Within ten years of construction, in 1245, the fortress was subjected to its first test. For a year, it withstood a siege before the attacking forces gave up. In the centuries that followed, it gained importance as a customs castle, reaping the benefits of tolls, taxes and duties of those passing this treacherous part of the Rhine River. The wealth, power and strategic location of the castle proved it to be a prized possession of the counts, nobles and landgraves, and ultimately it become one of the strongest fortresses in Germany.
In 1692, Louis XIV sent a powerful army to try and take the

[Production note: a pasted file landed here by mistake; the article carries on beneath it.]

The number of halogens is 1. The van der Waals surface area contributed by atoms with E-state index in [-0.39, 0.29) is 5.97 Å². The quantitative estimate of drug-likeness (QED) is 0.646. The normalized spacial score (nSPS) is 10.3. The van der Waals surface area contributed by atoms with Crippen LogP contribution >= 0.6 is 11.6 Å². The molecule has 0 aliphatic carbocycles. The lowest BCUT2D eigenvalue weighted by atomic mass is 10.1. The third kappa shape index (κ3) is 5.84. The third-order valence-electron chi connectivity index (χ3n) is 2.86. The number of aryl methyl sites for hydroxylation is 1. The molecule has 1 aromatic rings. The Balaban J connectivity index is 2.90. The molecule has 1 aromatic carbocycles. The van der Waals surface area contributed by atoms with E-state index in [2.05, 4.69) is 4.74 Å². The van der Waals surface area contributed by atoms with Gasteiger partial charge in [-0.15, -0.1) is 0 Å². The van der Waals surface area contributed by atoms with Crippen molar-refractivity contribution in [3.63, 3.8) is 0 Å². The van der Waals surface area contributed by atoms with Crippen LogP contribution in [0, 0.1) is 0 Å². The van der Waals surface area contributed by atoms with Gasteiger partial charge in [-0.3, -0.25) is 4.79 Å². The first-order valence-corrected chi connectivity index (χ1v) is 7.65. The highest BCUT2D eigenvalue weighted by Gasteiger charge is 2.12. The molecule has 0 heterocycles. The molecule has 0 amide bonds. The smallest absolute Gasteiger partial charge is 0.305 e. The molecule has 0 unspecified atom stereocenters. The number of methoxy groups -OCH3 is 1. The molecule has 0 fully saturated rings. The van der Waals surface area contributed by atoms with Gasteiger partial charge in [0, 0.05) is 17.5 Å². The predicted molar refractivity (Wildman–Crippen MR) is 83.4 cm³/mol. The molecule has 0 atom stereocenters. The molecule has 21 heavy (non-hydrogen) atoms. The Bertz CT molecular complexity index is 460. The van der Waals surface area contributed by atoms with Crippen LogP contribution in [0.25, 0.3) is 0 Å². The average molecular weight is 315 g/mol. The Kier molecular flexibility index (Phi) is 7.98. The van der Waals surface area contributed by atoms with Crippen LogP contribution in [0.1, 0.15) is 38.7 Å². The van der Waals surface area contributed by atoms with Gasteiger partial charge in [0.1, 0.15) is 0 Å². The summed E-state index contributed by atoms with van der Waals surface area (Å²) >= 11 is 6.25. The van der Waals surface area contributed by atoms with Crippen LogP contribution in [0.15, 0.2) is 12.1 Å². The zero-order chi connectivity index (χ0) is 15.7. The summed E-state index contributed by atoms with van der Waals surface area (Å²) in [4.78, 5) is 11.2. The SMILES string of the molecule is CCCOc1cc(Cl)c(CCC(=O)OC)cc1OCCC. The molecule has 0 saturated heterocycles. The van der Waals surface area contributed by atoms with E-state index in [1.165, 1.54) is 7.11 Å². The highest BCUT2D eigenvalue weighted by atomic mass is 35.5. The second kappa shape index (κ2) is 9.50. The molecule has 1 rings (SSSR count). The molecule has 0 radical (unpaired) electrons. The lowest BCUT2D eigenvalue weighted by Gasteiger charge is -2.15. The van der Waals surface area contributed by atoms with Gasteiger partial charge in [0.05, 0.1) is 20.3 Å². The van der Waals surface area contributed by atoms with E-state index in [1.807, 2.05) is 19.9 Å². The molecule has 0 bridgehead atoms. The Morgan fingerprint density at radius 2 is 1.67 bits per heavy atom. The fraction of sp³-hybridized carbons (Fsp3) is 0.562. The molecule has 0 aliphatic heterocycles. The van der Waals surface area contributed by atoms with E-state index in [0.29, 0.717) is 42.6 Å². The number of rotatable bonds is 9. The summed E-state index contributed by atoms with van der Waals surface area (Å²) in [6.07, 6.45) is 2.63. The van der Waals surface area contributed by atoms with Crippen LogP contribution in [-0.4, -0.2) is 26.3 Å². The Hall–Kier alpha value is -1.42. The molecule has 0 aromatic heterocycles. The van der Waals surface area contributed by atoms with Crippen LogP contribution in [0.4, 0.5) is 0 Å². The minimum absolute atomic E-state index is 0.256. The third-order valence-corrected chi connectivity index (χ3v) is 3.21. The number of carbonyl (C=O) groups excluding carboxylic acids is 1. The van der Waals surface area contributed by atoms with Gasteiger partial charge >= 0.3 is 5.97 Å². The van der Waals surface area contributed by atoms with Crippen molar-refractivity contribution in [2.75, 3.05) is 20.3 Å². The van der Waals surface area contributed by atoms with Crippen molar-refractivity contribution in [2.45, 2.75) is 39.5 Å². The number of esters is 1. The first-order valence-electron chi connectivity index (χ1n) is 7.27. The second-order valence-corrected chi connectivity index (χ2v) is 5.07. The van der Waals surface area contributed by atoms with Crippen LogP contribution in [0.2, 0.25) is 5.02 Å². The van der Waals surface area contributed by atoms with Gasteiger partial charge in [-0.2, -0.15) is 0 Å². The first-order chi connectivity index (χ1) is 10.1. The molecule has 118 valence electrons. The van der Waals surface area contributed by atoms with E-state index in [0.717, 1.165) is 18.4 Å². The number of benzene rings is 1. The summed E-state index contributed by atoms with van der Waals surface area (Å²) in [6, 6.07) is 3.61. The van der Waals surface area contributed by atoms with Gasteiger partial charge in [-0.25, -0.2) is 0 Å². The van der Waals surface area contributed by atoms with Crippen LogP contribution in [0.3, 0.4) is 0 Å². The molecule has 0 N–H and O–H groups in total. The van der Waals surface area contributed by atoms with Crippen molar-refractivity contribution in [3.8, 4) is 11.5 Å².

castle. He too was unsuccessful. The turbulent history of the castle came to an end in 1794, when it was handed over - without a struggle - to the Revolutionary French army. Sadly the walls and inner castle were destroyed by the French and rocks carted off for projects elsewhere. A hotel, museum and a few other sundry shops now occupy portions of this grand structure.
St. Goar is the small town that lies at the foot of the castle and is a
key stopping point for cruise boats going up and down the Rhine. We made it a day with about 15 other couples taking in a relaxing Rhine cruise past the fabled Loreley. Arendje took advantage of the extra people to get a picture. She said she wanted a bear hug and I was nowhere around. I was looking at cuckoo clocks.
On the boat we were serenaded by a throng of German tourists, doing what good Germans do, celebrating a beautiful day in their beautiful country, by singing songs and otherwise having a good time.